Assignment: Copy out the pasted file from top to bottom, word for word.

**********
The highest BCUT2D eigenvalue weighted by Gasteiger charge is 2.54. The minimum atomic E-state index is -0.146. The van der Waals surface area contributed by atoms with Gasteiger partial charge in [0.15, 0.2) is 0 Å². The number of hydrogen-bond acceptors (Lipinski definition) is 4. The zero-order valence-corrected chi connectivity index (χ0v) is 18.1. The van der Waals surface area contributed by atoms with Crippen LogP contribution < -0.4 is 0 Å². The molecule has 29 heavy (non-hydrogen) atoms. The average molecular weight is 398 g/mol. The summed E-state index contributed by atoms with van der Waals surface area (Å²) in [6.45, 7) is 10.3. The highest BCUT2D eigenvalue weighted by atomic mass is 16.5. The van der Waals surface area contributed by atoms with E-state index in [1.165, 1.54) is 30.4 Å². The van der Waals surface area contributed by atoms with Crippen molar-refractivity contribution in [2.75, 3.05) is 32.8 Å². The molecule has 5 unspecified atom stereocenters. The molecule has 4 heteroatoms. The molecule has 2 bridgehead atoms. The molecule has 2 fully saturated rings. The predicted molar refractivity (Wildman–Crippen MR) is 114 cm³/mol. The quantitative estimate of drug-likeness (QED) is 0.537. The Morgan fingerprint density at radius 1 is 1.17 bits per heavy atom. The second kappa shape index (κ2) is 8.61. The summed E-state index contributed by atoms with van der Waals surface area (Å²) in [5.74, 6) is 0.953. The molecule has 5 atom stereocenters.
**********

The highest BCUT2D eigenvalue weighted by Gasteiger charge is 2.54. The minimum atomic E-state index is -0.146. The van der Waals surface area contributed by atoms with Gasteiger partial charge in [0.15, 0.2) is 0 Å². The number of hydrogen-bond acceptors (Lipinski definition) is 4. The zero-order valence-corrected chi connectivity index (χ0v) is 18.1. The van der Waals surface area contributed by atoms with Crippen LogP contribution < -0.4 is 0 Å². The molecule has 29 heavy (non-hydrogen) atoms. The average molecular weight is 398 g/mol. The summed E-state index contributed by atoms with van der Waals surface area (Å²) in [6.45, 7) is 10.3. The highest BCUT2D eigenvalue weighted by atomic mass is 16.5. The van der Waals surface area contributed by atoms with E-state index in [1.165, 1.54) is 30.4 Å². The van der Waals surface area contributed by atoms with Crippen molar-refractivity contribution in [2.75, 3.05) is 32.8 Å². The molecule has 5 unspecified atom stereocenters. The molecule has 4 heteroatoms. The molecule has 2 bridgehead atoms. The molecule has 2 fully saturated rings. The predicted molar refractivity (Wildman–Crippen MR) is 114 cm³/mol. The quantitative estimate of drug-likeness (QED) is 0.537. The Morgan fingerprint density at radius 1 is 1.17 bits per heavy atom. The second kappa shape index (κ2) is 8.61. The summed E-state index contributed by atoms with van der Waals surface area (Å²) in [5.74, 6) is 0.953. The molecule has 5 atom stereocenters.